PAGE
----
Picking “Internet” Nits…

They are penetrating the bureaucracy
They are penetrating the bureaucracy!

A legislative committee met to iron out a remedy to the Wayfair Decision. That Supreme Court ruling could require New Hampshire businesses to collect and remit taxes for other states. No one, regardless of party, seems to want that at least and until New Hampshire Democrats find a way to institute a tax they could then try to make other state’s collect.

We’re not there yet and hopefully never will be, but that’s not even why I’m writing this.

Kevin Landrigan, writing for the Union Leader, has a paragraph in his report on this blessed gathering that puzzled me.

The U.S. Supreme Court’s landmark Wayfair decision last month, which ended a 50-year ban on charging online sales taxes even in New Hampshire and the four other states without sales taxes, sparked this aggressive response.

A 50-year ban on charging online sales taxes? Fifty years?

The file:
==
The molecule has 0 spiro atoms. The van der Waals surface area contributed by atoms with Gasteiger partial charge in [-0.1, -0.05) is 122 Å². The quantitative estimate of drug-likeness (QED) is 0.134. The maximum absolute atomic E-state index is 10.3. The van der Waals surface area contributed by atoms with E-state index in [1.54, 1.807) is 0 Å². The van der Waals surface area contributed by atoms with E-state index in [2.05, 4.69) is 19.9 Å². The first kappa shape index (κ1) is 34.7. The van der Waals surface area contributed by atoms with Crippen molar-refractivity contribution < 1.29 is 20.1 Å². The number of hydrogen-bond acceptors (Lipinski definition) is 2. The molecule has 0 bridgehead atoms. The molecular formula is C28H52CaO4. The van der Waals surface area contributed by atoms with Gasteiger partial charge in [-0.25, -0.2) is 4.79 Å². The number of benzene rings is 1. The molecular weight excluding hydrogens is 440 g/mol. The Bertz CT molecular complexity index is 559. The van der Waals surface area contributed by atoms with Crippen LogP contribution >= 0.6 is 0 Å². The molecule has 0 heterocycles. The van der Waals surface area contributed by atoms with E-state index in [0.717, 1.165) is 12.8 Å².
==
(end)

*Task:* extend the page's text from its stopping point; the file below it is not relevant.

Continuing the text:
Turns out he’s right.

It is true that ubiquitous online selling as we understand it in 2018 didn’t really “take off” until the early 1990’s, but according to the internet, and we all know if it’s on the internet it must be true, the first “online” transaction occurred in 1979, 49-years ago.

That last year is a gimme.

As for the by-product of the committee,

The proposed measure creates a multi-step process that requires other states to provide notice to the AG’s office before they try to collect sales taxes. It bans New Hampshire sellers from giving customer information to out-of-state tax collectors unless that request is first supplied to the AG. State prosecutors are given the power to make sure these out-of-state tax collectors are following New Hampshire laws.

The goal is to amass a byzantine maze of procedures, rules, and regulations to dissuade the other states from trying to force New Hampshire business owners to do their dirty work. I have to confess that I’m not a fan of government building barriers in this manner, but I understand why it appears necessary.

I can’t comment much more until we actually see a piece of legislation whose nits we may then pick. Until then, I’ll leave you with this.